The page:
Editor’s note: American Counseling Association members received the 2005 ACA Code of Ethics bundled with the December 2005 issue of Counseling Today. Completed over a three-year period, this revision of the ethical code is the first in a decade and includes major updates in areas such as confidentiality, dual relationships, the use of technology in counseling, selecting interventions, record keeping, end-of-life issues and cultural sensitivity.
All ACA members are required to abide by the ACA Code of Ethics, and 21 state licensing boards use it as the basis for adjudicating complaints of ethical violations. As a service to members, Counseling Today is publishing a monthly column focusing on new aspects of the ACA Code of Ethics (the ethics code is also available online at www.counseling.org/ethics). ACA Chief Professional Officer David Kaplan conducted the following interview with Vilia Tarvydas and Christine Moll, two members of the ACA Ethical Code Revision Task Force.
David Kaplan: The 2005 revision of the ACA Code of Ethics breaks new ground in addressing the needs of the terminally ill and end-of-life care (see Standard A.9.).
Christine Moll: Palliative end-of-life care is a growing area for all human service practitioners, whether they are counselors, social workers or psychologists. Through the new standard on end-of-life care, ACA has become a pioneer in addressing the immediate needs of the terminally ill in our society. In addition, Standard A.9 was written to assist counselors for the next 10 years, and I think that this is truly visionary.
DK: Why did the Ethical Code Revision Task Force feel that it was important to address end-of-life care?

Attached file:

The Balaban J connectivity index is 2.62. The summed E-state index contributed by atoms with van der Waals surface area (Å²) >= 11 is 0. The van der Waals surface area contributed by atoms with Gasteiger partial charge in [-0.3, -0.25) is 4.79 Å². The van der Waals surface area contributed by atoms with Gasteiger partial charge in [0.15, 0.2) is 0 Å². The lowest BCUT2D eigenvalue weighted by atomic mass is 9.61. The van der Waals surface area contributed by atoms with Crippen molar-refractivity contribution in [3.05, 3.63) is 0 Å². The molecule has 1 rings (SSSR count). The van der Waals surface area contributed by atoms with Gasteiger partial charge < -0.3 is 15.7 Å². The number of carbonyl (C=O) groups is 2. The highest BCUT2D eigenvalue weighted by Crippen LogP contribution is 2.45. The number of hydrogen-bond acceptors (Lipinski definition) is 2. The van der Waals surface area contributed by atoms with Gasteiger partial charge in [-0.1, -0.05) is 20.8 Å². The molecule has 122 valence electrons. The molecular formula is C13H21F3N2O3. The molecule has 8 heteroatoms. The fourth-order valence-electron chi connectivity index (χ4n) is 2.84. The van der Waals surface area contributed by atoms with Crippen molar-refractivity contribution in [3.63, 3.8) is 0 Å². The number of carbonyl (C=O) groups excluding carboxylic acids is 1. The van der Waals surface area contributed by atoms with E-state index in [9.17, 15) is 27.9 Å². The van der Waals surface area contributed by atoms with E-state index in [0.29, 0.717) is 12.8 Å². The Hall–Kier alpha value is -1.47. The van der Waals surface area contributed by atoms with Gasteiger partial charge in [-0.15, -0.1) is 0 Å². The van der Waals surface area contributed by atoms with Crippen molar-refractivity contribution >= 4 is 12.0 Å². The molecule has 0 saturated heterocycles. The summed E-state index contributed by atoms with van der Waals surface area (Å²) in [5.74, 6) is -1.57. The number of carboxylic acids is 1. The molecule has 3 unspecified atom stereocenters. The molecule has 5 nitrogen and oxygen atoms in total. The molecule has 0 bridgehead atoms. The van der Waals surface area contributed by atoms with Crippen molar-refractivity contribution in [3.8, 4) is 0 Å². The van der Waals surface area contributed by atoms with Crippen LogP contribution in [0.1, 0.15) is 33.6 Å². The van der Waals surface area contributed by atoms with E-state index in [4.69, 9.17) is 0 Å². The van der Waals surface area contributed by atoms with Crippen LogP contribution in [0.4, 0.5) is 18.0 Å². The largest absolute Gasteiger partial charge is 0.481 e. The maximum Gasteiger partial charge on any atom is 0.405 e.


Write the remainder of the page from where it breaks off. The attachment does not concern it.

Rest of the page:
Vilia Tarvydas: The ACA Ethics Committee had been periodically receiving inquiries about end-of-life care. The number of inquiries grew with the implementation of the Oregon assisted suicide law and some prominent cases, such as the Terri Schiavo right-to-die case in Florida. It became obvious to us that our code was not giving sufficient guidance to counselors.
CM: We are affirming the right of a person to determine their level of care, and if that means talking with their doctor about hastening their death, then that’s where that person’s right of determination is. We recognize that this is as controversial for many counselors with particular religious values and morality stances as the issue of abortion. We are not taking a moral stance on this, and we are not promoting physician-assisted suicide. What we are promoting is an individual’s right to determine their own choice.
DK: Isn’t the new end-of-life care standard about more than physician-assisted suicide?
VT: Absolutely! It is really all about helping a client maximize their quality of life. The section is focused on helping terminally ill clients live with a decent quality of life until they die. It recognizes the terminal illness but focuses on the need to be alive until the moment of death, to make choices, get emotional support and meet holistic needs while the client is still alive.
CM: The new standard focuses on the end-of-life developmental stage that affects the client, their family, their legacy and their community of friends. It is about developing and implementing plans that will increase and enhance a client’s ability to make decisions and remain as independent and/or self-determining as possible.
VT: And the new ethical code standard makes it clear that professional counselors can play an important role in providing end-of-life care for terminally ill clients.
DK: The recent revision of the ACA Code of Ethics calls for confidentiality to be broken to protect a client from “serious and foreseeable harm” (see Standard B.2.a). Does the new standard speak to confidentiality with a terminally ill client who wishes to consider hastening his or her death?
CM: Standard A.9.c. states, “Counselors who provide services to terminally ill clients who are considering hastening their own deaths have the option of breaking or not breaking confidentiality, depending on applicable laws and the specific circumstances of the situation and after seeking consultation or supervision from appropriate professional and legal parties.”